Photo reprints | Article reprints

© 2017 Tampa Bay Times


Join the discussion: Click to view comments, add yours

  1. Dirk Koetter to Bucs: Take your complaints to someone who can help


    TAMPA — It was just another day of aching bellies at One Save Face.

    Dirk Koetter: “All of our issues are self-inflicted right now.”
  2. Seminole Heights murders: fear and warnings, but no answers


    TAMPA — Interim Tampa police Chief Brian Dugan elicited loud gasps from the crowd of about 400 who showed up at Edison Elementary School on Monday night to learn more about the string of unsolved killings that have left the southeast Seminole Heights neighborhood gripped by fear.

    Kimberly Overman, left, comforts Angelique Dupree, center, as she spoke about the death of her nephew Benjamin Mitchell, 22, last week in Seminole Heights. The Tampa Police Department held a town hall meeting Monday night where concerned residents hoped to learn more about the investigation into the three shooting deaths over 11 days in southeast Seminole Heights. But police could give the crowd at Edison Elementary School few answers. [OCTAVIO JONES   |   Times]
  3. Juvenile justice reform seen as help for teen car theft problem


    ST. PETERSBURG — One of Tampa Bay's largest religious organizations has decided to make reforming the juvenile justice system one of its top priorities for next year.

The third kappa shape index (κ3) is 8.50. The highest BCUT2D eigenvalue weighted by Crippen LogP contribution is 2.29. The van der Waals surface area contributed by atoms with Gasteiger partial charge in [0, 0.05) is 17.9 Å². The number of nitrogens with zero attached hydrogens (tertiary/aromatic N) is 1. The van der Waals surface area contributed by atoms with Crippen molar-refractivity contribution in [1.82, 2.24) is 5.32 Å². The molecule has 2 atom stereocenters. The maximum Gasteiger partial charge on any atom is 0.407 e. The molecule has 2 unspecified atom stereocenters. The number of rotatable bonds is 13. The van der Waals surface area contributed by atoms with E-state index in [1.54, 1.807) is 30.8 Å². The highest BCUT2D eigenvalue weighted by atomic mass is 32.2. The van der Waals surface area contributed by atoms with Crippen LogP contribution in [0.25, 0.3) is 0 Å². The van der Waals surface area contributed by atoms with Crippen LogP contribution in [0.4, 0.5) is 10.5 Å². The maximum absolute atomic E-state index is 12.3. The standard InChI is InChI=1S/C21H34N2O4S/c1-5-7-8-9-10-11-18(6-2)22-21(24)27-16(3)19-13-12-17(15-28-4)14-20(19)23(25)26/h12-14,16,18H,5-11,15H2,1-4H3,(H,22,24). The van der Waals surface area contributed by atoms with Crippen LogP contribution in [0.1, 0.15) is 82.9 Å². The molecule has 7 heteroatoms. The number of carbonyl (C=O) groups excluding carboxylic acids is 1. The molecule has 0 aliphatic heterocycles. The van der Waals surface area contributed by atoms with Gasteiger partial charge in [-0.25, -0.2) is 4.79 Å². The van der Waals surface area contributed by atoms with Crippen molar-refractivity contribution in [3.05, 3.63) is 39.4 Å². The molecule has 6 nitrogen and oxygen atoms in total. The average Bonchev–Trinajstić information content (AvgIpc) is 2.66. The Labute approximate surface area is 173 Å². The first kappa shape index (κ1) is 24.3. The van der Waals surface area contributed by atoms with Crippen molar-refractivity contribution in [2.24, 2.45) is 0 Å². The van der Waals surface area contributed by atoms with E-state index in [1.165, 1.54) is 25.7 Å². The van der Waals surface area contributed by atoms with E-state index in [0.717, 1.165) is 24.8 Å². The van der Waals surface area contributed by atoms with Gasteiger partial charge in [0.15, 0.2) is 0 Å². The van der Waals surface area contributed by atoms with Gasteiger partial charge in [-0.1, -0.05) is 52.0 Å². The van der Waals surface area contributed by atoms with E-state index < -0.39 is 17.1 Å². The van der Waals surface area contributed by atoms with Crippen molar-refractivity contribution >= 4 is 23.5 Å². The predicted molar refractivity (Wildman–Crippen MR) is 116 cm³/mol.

One of Tampa Bay's largest religious organizations, Faith & Action for Strength Together (FAST), voted Monday night to make reforming the juvenile justice system one of its top priorities for next year. FAST believes civil citations could help Pinellas County?€™s teen car theft epidemic by keeping children out of the juvenile justice system for minor offenses. [ZACHARY T. SAMPSON  |  Times]
  4. U.S. general lays out Niger attack details; questions remain (w/video)


    WASHINGTON — The U.S. Special Forces unit ambushed by Islamic militants in Niger didn't call for help until an hour into their first contact with the enemy, the top U.S. general said Monday, as he tried to clear up some of the murky details of the assault that killed four American troops and has triggered a nasty …

    Gen. Joseph Dunford said much is still unclear about the ambush.
  5. Trump awards Medal of Honor to Vietnam-era Army medic (w/video)


    WASHINGTON — President Donald Trump on Monday turned a Medal of Honor ceremony for a Vietnam-era Army medic who risked his life to help wounded comrades into a mini homework tutorial for the boy and girl who came to watch their grandfather be enshrined "into the history of our nation."

    WASHINGTON, DC - OCTOBER 23:  Retired U.S. Army Capt. Gary Rose (L) receives a standing ovation after being awarded the Medal of Honor by U.S. President Donald Trump during a ceremony in the East Room of the White House October 23, 2017 in Washington, DC. Rose, 69, is being recognized for risking his life while serving as a medic with the 5th Special Force Group and the Military Assistance Command Studies and Observations Group during ‘Operation Tailwind’ in September 1970. Ignoring his own injuries, Rose helped treat 50 soldiers over four days when his unit joined local fighters to attack North Vietnamese forces in Laos - officially off limits for combat at the time.  (Photo by Chip Somodevilla/Getty Images) 775062921